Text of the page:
In a move that surprised and dismayed many, the more than 100 dogs seized from James “Bud” Fair and his wife Mary Jo from their 7311 Minnick-Elbridge Road property on July 15 have been returned to them.

Judge Raymond Morris accepted a plea agreement this afternoon at Gibson County General Sessions Court concerning 10 counts of animal cruelty charges against each of them.

The couple has been accused of running a puppy mill but have fought back with court action in an attempt to retrieve their dogs, which are still in the care of veterinarian Bob Page in Dresden.

The plea agreement states the case is to be continued for six months, and Page has agreed to inspect the dogs and their housing at least every 60 days.

At the end of the six-month perIod, the agreement states, Page will send a letter to the court detailing the condition of the animals.

If the animals are healthy and are being reasonably cared for, the case gainst the Fairs will be dismissed.

The restraining order the Fairs sought against the Gibson-Obion County Humane Society is still in effect until next week.

Obion County Sheriff Jerry Vastbinder and the humane society seized the dogs from the Fairs’ property, at 7311 Minnick-Elbridge Road, on July 15.

Authorities acted after receiving complaints the animals were being mistreated.

According to several affidavits of complaint filed by Vastbinder against the Fairs, three Yorkshire terriers, two of which were pregnant, and a Shih Tzu and her six puppies were examined by Dr. Jon Martin, a veterinarian at Animal Care Hospital in Dyersburg.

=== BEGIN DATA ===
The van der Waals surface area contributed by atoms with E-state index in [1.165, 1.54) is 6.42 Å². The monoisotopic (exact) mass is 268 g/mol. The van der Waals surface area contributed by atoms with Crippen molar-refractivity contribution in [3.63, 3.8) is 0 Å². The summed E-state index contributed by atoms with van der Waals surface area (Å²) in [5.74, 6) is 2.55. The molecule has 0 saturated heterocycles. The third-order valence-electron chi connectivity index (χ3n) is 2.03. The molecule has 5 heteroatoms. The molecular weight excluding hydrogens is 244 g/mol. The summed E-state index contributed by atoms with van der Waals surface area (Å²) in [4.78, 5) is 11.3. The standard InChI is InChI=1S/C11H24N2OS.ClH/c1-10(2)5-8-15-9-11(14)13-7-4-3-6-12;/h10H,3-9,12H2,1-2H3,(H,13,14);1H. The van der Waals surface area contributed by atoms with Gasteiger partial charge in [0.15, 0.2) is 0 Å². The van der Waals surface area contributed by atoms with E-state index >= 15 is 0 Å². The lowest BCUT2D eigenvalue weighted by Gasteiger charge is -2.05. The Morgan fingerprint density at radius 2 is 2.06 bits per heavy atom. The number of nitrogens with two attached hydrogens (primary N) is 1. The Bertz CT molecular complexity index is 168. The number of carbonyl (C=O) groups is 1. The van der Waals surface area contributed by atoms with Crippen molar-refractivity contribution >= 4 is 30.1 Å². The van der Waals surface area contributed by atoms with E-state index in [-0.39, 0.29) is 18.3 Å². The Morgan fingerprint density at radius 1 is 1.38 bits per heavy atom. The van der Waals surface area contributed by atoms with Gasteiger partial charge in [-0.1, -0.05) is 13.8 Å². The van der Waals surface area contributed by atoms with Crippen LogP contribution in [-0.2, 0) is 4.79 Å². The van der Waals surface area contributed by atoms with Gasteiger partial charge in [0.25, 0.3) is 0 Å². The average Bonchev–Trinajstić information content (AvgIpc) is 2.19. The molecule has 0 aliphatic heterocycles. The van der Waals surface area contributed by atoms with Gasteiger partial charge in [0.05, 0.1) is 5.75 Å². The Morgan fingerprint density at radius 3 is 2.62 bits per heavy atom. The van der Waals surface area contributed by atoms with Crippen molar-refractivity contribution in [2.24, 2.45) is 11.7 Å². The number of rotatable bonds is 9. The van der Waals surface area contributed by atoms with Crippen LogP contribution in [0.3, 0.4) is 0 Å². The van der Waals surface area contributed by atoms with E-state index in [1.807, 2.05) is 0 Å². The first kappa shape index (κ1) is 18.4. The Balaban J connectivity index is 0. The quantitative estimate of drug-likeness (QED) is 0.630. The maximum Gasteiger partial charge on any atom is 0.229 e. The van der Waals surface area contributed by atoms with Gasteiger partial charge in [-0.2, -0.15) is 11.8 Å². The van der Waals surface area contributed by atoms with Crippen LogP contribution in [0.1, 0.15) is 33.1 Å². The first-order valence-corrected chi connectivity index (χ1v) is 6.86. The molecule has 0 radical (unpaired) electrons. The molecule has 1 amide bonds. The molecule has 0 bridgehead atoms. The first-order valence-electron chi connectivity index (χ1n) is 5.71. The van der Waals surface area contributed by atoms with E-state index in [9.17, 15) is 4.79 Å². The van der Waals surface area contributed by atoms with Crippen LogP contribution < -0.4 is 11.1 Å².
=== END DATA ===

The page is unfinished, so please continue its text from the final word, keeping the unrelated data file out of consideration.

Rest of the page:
The affidavits said that in Martin’s opinion, the dogs were malnourished, neglected and in need of medical treatment.

The humane society housed the dogs at the Dyer County Fairgrounds last week, but the dogs were delivered to Page on July 20 under court order. (Jackson Sun)

There has been a great deal of controversy surrounding this case from the beginning, much of it having to do with the legality of the dogs being seized in the first place. I believe in following the law and in this case I have heard so much from both sides that it’s difficult to know what really happened.

Regardless of who did what to whom, what does bother me is that these dogs are being return so easily to the Fairs who were charged with 10 counts of animal cruelty. Even one would be too many for me. I have heard account after account from eyewitnesses of the condition that the dogs and puppies were in when they were removed from the Fairs and that is is very hard for me to discount. And for them to be monitored by the very vet who found no problem with the condition of the dogs in the first place seems to be hypocritical. At the very least the monitoring should be done by an outside party not affiliated with the Fairs or the humane society for some sense of impartiality.

Like many, I cannot say that I am pleased with the outcome here. Too much controversy when the most important point, that so many people seem to be overlooking, is the welfare of the dogs!

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